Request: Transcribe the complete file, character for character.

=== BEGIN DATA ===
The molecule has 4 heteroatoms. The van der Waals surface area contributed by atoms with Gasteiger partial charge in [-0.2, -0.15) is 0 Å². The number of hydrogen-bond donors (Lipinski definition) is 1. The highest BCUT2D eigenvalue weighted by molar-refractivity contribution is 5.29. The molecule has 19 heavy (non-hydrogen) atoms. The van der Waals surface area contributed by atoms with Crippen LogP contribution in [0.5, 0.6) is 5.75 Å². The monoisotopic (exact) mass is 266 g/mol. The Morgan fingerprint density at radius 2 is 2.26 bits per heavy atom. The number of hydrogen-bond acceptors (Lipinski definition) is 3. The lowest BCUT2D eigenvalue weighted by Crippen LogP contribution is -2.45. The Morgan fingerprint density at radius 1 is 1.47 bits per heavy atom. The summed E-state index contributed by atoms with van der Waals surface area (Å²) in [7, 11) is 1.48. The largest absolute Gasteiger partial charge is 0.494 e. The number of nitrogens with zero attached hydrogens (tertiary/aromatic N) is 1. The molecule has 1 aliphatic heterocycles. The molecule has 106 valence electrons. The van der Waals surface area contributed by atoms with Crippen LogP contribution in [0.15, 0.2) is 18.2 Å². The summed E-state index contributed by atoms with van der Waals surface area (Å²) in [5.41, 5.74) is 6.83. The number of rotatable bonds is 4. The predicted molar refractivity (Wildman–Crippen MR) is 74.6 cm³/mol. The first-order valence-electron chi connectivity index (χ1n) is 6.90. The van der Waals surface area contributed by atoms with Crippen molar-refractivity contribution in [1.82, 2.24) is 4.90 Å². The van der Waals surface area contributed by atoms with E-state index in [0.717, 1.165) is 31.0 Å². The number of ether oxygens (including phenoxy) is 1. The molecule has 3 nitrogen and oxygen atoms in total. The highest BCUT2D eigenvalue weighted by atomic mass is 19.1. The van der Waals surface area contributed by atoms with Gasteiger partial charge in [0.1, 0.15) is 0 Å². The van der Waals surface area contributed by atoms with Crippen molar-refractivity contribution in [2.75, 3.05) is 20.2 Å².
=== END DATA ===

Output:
The molecule has 4 heteroatoms. The van der Waals surface area contributed by atoms with Gasteiger partial charge in [-0.2, -0.15) is 0 Å². The number of hydrogen-bond donors (Lipinski definition) is 1. The highest BCUT2D eigenvalue weighted by molar-refractivity contribution is 5.29. The molecule has 19 heavy (non-hydrogen) atoms. The van der Waals surface area contributed by atoms with Crippen LogP contribution in [0.5, 0.6) is 5.75 Å². The monoisotopic (exact) mass is 266 g/mol. The Morgan fingerprint density at radius 2 is 2.26 bits per heavy atom. The number of hydrogen-bond acceptors (Lipinski definition) is 3. The lowest BCUT2D eigenvalue weighted by Crippen LogP contribution is -2.45. The Morgan fingerprint density at radius 1 is 1.47 bits per heavy atom. The summed E-state index contributed by atoms with van der Waals surface area (Å²) in [7, 11) is 1.48. The largest absolute Gasteiger partial charge is 0.494 e. The number of nitrogens with zero attached hydrogens (tertiary/aromatic N) is 1. The molecule has 1 aliphatic heterocycles. The molecule has 106 valence electrons. The van der Waals surface area contributed by atoms with Crippen LogP contribution in [0.15, 0.2) is 18.2 Å². The summed E-state index contributed by atoms with van der Waals surface area (Å²) in [5.41, 5.74) is 6.83. The number of rotatable bonds is 4. The predicted molar refractivity (Wildman–Crippen MR) is 74.6 cm³/mol. The first-order valence-electron chi connectivity index (χ1n) is 6.90. The van der Waals surface area contributed by atoms with Crippen molar-refractivity contribution in [1.82, 2.24) is 4.90 Å². The van der Waals surface area contributed by atoms with E-state index in [0.717, 1.165) is 31.0 Å². The number of ether oxygens (including phenoxy) is 1. The molecule has 3 nitrogen and oxygen atoms in total. The highest BCUT2D eigenvalue weighted by atomic mass is 19.1. The van der Waals surface area contributed by atoms with Gasteiger partial charge in [0.1, 0.15) is 0 Å². The van der Waals surface area contributed by atoms with Crippen molar-refractivity contribution in [2.75, 3.05) is 20.2 Å².